Many people today despair of living after a breakup, a betrayal, a failure, or even bankruptcy. But unlike Job, they follow through on their feelings and commit suicide. A couple of days ago, two hosts of a radio program called "Pursuit of Happiness," apparently committed suicide in their apartment (see article). How ironic. They helped people to help themselves, but it appears that they themselves were unable to help themselves.
I remember investing a large amount of money in a stock, only to see the money wiped out by the end of the day. It was not a happy feeling, but it was not the end of the world.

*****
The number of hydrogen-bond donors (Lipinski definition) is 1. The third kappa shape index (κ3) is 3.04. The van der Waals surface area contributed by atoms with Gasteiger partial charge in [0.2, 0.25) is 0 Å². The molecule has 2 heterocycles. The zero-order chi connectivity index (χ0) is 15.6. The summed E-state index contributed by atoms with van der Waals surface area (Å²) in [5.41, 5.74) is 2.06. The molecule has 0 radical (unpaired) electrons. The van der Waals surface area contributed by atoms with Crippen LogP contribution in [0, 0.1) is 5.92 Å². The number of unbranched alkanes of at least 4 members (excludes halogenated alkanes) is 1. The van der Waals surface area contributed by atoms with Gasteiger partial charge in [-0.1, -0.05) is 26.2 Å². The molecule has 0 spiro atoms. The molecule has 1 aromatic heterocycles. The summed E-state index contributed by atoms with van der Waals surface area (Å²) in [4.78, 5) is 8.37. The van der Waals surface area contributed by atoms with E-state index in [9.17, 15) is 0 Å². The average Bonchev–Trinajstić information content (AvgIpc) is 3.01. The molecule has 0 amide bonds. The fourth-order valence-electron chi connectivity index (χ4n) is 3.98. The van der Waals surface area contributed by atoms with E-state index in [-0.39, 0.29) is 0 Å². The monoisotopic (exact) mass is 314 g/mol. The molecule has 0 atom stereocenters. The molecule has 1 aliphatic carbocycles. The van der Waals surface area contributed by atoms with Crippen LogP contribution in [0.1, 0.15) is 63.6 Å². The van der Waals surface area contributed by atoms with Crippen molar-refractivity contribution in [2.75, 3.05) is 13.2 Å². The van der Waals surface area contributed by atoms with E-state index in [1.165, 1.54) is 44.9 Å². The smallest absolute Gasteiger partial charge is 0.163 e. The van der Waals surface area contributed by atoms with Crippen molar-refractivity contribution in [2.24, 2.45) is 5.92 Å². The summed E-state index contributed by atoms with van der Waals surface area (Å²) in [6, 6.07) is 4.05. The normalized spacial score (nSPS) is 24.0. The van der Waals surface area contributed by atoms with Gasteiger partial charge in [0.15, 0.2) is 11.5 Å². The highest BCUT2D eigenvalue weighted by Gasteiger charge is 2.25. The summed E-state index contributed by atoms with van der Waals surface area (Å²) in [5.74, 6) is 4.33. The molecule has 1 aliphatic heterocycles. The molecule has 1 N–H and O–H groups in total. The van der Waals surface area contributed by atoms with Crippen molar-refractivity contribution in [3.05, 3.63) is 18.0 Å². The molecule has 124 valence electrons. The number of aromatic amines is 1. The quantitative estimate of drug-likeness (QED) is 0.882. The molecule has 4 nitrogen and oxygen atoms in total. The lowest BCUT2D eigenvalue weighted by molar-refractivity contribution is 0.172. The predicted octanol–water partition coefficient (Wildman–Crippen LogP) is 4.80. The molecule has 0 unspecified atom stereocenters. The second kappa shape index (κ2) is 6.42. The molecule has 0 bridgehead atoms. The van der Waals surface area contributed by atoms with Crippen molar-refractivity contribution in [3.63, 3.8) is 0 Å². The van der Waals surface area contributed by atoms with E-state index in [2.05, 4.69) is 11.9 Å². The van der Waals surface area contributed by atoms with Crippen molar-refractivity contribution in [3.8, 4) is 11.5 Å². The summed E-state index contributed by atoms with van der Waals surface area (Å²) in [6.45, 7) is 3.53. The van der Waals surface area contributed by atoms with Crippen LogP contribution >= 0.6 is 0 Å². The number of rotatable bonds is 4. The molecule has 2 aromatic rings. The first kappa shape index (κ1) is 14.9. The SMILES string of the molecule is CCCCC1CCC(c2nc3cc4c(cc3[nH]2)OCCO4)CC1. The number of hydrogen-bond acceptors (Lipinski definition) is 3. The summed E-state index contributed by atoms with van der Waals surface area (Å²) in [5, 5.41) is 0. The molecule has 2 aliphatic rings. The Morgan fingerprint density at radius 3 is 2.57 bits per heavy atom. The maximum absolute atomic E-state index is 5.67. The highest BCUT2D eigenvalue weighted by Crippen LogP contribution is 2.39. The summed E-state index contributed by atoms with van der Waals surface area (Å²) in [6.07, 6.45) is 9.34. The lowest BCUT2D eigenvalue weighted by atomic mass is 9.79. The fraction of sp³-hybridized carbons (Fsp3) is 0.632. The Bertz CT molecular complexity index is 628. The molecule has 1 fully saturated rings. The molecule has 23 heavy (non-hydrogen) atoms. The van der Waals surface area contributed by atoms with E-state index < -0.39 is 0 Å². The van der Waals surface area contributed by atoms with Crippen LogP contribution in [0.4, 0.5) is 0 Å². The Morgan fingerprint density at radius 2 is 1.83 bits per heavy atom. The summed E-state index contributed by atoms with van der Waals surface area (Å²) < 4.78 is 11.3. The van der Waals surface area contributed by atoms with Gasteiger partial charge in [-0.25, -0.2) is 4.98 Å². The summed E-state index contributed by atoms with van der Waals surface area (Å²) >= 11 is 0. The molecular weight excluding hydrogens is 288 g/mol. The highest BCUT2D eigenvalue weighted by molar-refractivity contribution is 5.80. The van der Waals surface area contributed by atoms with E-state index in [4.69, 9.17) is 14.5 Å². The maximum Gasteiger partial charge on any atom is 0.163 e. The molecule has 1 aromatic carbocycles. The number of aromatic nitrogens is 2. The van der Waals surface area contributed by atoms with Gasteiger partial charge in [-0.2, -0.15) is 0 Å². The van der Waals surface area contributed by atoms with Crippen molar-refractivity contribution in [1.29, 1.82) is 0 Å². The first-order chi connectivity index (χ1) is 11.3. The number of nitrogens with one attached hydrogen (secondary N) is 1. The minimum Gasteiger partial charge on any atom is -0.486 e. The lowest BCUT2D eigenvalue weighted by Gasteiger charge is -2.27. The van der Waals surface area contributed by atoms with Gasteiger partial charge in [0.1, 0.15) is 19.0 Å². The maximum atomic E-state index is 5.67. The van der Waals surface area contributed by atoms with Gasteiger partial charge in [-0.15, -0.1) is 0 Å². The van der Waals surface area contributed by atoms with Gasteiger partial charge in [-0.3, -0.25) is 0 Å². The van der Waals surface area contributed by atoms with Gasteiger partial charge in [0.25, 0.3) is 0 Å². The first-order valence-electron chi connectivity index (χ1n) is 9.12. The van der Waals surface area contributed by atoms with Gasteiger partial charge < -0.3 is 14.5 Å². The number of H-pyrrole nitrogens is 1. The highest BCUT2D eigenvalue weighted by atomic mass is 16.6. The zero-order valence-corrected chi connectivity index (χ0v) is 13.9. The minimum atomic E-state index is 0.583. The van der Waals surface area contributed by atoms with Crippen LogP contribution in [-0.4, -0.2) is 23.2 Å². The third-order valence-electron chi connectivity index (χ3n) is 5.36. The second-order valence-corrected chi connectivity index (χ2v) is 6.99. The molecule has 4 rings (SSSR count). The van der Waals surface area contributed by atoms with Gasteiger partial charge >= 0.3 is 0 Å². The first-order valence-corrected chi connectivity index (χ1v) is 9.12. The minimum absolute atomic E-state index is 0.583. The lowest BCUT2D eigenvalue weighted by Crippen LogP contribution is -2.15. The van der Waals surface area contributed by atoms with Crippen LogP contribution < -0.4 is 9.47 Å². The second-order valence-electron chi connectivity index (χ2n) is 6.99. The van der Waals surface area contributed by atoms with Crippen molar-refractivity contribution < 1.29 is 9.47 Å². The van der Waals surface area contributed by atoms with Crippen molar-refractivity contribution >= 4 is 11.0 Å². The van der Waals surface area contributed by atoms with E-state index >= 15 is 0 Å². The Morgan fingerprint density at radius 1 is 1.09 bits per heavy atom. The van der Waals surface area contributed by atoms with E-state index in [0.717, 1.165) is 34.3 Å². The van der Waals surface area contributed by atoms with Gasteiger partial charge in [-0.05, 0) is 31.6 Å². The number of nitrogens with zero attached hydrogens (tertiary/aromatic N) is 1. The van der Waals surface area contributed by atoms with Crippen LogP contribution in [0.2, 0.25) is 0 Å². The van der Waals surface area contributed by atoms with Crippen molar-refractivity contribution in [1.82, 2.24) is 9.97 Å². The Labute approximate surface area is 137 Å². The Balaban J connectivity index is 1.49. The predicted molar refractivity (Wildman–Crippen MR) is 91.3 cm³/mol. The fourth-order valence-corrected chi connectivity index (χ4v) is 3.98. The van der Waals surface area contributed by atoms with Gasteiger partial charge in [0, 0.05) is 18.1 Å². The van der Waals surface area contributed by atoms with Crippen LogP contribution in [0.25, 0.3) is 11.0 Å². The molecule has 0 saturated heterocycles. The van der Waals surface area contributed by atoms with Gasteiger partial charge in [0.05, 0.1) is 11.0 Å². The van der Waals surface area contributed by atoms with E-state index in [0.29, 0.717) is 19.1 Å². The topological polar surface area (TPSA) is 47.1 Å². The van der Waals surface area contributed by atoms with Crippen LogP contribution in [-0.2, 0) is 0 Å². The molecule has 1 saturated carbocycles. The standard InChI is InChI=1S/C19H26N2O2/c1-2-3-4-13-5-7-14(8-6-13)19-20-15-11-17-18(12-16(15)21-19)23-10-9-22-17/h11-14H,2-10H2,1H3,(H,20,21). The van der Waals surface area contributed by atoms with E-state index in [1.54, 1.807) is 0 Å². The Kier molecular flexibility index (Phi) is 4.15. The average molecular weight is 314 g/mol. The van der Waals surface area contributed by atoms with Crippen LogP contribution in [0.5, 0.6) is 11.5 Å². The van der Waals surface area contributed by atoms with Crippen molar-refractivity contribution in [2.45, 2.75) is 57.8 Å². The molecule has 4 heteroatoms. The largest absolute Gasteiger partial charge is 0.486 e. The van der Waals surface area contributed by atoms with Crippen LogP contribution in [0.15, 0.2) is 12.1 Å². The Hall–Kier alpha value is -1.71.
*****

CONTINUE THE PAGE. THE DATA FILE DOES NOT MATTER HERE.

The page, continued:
I have been betrayed and lied to by friends. I have known my heroes exposed in moral failure. While I mention these things, I am not making myself out to be a saint either.
Yet, in all these things, I do not become cynical in life and wanting to give up on everything. No, I recognize human depravity, even my own, and understand even more the need for God's grace.
Suicide is a person's final attempt to control what they ultimately cannot control. It is a person's last-ditch effort at playing God, who alone controls matters of life and death, and thus, it is a kind of idolatry of self.
Job suffered enough to want to die, yet he still acknowledged that God was in control and that he was beholden to Him, even to trust and obey Him to the bitter end. Even as he despaired of life, Job still had hope:
For I know that my Redeemer lives,